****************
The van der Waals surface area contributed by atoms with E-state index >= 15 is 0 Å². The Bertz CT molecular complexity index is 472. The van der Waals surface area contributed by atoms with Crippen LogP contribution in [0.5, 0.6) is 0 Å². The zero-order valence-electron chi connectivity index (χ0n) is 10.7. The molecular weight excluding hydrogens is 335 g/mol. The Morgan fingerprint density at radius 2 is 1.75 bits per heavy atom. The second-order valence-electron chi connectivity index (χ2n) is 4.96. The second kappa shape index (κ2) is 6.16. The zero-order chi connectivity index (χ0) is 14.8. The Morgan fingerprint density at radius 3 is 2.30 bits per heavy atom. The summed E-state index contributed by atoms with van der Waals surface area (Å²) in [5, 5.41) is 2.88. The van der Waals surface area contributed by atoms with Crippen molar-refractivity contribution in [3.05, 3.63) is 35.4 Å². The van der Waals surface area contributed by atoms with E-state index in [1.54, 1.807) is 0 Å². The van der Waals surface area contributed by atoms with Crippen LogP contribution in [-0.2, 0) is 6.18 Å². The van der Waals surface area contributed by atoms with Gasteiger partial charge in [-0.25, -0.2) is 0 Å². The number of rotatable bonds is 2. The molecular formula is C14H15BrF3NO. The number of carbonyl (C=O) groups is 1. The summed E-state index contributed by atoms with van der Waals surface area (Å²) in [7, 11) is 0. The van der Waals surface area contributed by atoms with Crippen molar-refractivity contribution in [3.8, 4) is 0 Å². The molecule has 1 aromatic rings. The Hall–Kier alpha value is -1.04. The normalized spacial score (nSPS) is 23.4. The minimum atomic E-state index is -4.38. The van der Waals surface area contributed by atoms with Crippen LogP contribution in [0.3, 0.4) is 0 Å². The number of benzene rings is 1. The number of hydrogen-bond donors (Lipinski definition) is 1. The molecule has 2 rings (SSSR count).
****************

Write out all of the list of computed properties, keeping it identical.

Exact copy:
The van der Waals surface area contributed by atoms with E-state index >= 15 is 0 Å². The Bertz CT molecular complexity index is 472. The van der Waals surface area contributed by atoms with Crippen LogP contribution in [0.5, 0.6) is 0 Å². The zero-order valence-electron chi connectivity index (χ0n) is 10.7. The molecular weight excluding hydrogens is 335 g/mol. The Morgan fingerprint density at radius 2 is 1.75 bits per heavy atom. The second-order valence-electron chi connectivity index (χ2n) is 4.96. The second kappa shape index (κ2) is 6.16. The zero-order chi connectivity index (χ0) is 14.8. The Morgan fingerprint density at radius 3 is 2.30 bits per heavy atom. The summed E-state index contributed by atoms with van der Waals surface area (Å²) in [5, 5.41) is 2.88. The van der Waals surface area contributed by atoms with Crippen molar-refractivity contribution in [3.05, 3.63) is 35.4 Å². The van der Waals surface area contributed by atoms with E-state index in [1.54, 1.807) is 0 Å². The van der Waals surface area contributed by atoms with Crippen LogP contribution in [-0.2, 0) is 6.18 Å². The van der Waals surface area contributed by atoms with Gasteiger partial charge in [-0.25, -0.2) is 0 Å². The number of rotatable bonds is 2. The molecular formula is C14H15BrF3NO. The number of carbonyl (C=O) groups is 1. The summed E-state index contributed by atoms with van der Waals surface area (Å²) in [7, 11) is 0. The van der Waals surface area contributed by atoms with Crippen molar-refractivity contribution in [3.8, 4) is 0 Å². The molecule has 1 aromatic rings. The Hall–Kier alpha value is -1.04. The normalized spacial score (nSPS) is 23.4. The minimum atomic E-state index is -4.38. The van der Waals surface area contributed by atoms with Crippen LogP contribution in [0.3, 0.4) is 0 Å². The number of benzene rings is 1. The number of hydrogen-bond donors (Lipinski definition) is 1. The molecule has 2 rings (SSSR count).